The Daily 5, a complete Language Arts Program

The Daily 5 is a series of literacy tasks that a group of students complete daily while the teacher meets with small groups or confers with individuals. This book not only explains the philosophy behind the structure, but also shows us how to carefully and systematically train students to participate in each of the five components.  Explicit modeling, practice, reflecting and refining takes place during the launching phase, preparing the foundation for a year of meaningful content and instruction tailored to meet the unique needs of each child. “The Daily 5 is more than a management system or a curriculum framework – it is a structure that will help students develop the daily habits of reading, writing and working with peers that will lead to a lifetime of independent literacy.” (http://www.the2sisters.com/the_daily_5.html)

As the title expresses, it is a combination of five different tasks throughout the two-hour literacy block. Each essential task is a foundational element in literacy for the K-5 grade levels. This program allows for a change to the atmosphere in the classroom and the role for us teachers. It is a change from trying to manage students, from rushing around the room, from putting out fires, to creating routines and procedures that creates independent literacy behaviours to the point of becoming habits. Read to Self is the best way to become a better reader by practicing every day. Children are allowed to choose books that interest them at their appropriate reading level. During the implementation and training stages, children are taught how to select books at their correct reading level. Read to Someone allows for more time to practice reading strategies. This essential task helps students work on fluency, expression, to check for understanding, to hear their own voice, and to share with their partner. Work on Writing works the same way as reading, the only way students can be better writers is to write each day. Listen to Reading is a task that allows students to listen to examples of good literature and fluent reading. This task allows students to expand their vocabulary and become better readers. The last of the essential tasks is Spelling Word Work.This task allows for consistent practice in spelling which aids in fluent writing and the ability to quickly write thoughts down on paper. These tasks are to be done daily and students are given a half-hour within each task. They rotate between the tasks, but what the most important factor of this system is the choice that students have. Eventually, when all is implemented, students will have the ability to select which task they wish to start with and which one he/she goes to next (as long as all five tasks are done within the day). In order for this system to work smoothly there are six core foundations to make it successful. Trusting students is the first. This is not a blind trust but a method to build behaviors gradually through lessons and guided practice. Providing choice is the second core foundation. Choice is extremely motivating and allows the student to be in charge of his or her own learning. Third is a nurturing community. This foundation will create a sense of community thus providing members (the students) with ownership to hold others accountable for behaviors of effort, learning order and kindness. Next is the core foundation of creating a sense of urgency. This foundation will empower kids by allowing them the opportunity to understand why we teach a certain idea or concept. A purpose along with a choice will give the student the motivation to keep persevering and keep on task. The next very important core foundation is the building of stamina. This correlates to the constructivist theory. For the program to be successful, children must commence slowly, a minute at a time thus providing them with a teacher who will lay the foundation for success, support them, cheer them on, and help them succeed. Should this not be done, students will become frustrated and failure is imminent. Last but not least is that the teacher must stay out of the way. This is extremely important because the teacher must display trust and must allow students the opportunity to make their own decisions and monitor him or herself.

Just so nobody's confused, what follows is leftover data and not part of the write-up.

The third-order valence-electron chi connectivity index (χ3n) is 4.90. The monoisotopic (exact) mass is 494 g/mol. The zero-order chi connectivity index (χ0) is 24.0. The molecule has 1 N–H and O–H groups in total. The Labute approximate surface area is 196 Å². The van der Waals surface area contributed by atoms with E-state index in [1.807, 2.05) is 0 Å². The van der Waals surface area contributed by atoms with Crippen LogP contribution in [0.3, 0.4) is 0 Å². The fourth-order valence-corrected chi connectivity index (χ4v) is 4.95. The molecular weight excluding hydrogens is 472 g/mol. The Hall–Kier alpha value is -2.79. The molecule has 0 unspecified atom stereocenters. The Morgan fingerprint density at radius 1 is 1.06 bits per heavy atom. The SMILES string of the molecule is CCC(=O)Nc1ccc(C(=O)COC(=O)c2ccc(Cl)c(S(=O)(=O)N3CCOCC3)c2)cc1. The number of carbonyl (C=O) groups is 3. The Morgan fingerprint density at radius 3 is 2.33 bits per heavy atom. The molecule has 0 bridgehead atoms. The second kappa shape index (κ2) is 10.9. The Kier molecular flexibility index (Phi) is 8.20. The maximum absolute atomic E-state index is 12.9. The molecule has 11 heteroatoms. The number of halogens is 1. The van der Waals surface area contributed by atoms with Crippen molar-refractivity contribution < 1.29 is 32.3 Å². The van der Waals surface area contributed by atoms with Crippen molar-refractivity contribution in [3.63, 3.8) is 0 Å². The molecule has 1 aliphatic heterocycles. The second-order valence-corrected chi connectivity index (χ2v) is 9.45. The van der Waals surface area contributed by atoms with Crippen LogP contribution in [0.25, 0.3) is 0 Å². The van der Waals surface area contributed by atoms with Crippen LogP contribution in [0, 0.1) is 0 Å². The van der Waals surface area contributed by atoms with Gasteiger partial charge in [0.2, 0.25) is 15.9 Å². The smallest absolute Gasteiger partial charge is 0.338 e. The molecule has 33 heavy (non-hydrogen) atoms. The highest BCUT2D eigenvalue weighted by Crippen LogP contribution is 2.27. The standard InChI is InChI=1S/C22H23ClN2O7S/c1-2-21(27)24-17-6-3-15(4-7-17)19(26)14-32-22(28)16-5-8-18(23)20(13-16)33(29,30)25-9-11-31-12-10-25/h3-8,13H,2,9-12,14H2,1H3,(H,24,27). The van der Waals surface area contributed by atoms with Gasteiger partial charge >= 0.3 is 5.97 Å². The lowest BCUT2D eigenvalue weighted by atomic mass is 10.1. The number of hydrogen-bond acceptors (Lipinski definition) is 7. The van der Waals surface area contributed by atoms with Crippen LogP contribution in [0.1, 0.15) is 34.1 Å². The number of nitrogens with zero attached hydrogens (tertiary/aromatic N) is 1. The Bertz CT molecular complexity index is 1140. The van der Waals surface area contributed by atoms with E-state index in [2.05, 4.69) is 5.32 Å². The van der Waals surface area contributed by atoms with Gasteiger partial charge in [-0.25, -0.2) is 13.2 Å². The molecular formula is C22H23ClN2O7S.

I feel that the concept of the Daily 5 is greatly beneficial as students are really capable and if we work with them, we can truly empower them to be active participants in their learning process. The task is a great one, and there is a lot of preparatory work. The Daily 5 does allow for more control overall, and it does dissuade behavioural issues within a classroom. The program fosters a comfortable environment where desks are the furthest requirements. A couch and lounge chairs are more appropriate. This is a complete detachment from the current state of classrooms. It is a fresh approach which requires a 2 hour block of literacy. The five essential tasks are an excellent foundation to literacy. I must stress that this is a complete change in mindset but a successful one. Some school boards have begun to adopt the Daily 5, providing teachers the support and the resources to implement the program. Should you choose to take on this system there are many websites that support your implementation. I hope you find the Daily 5 useful and the following websites to help you start.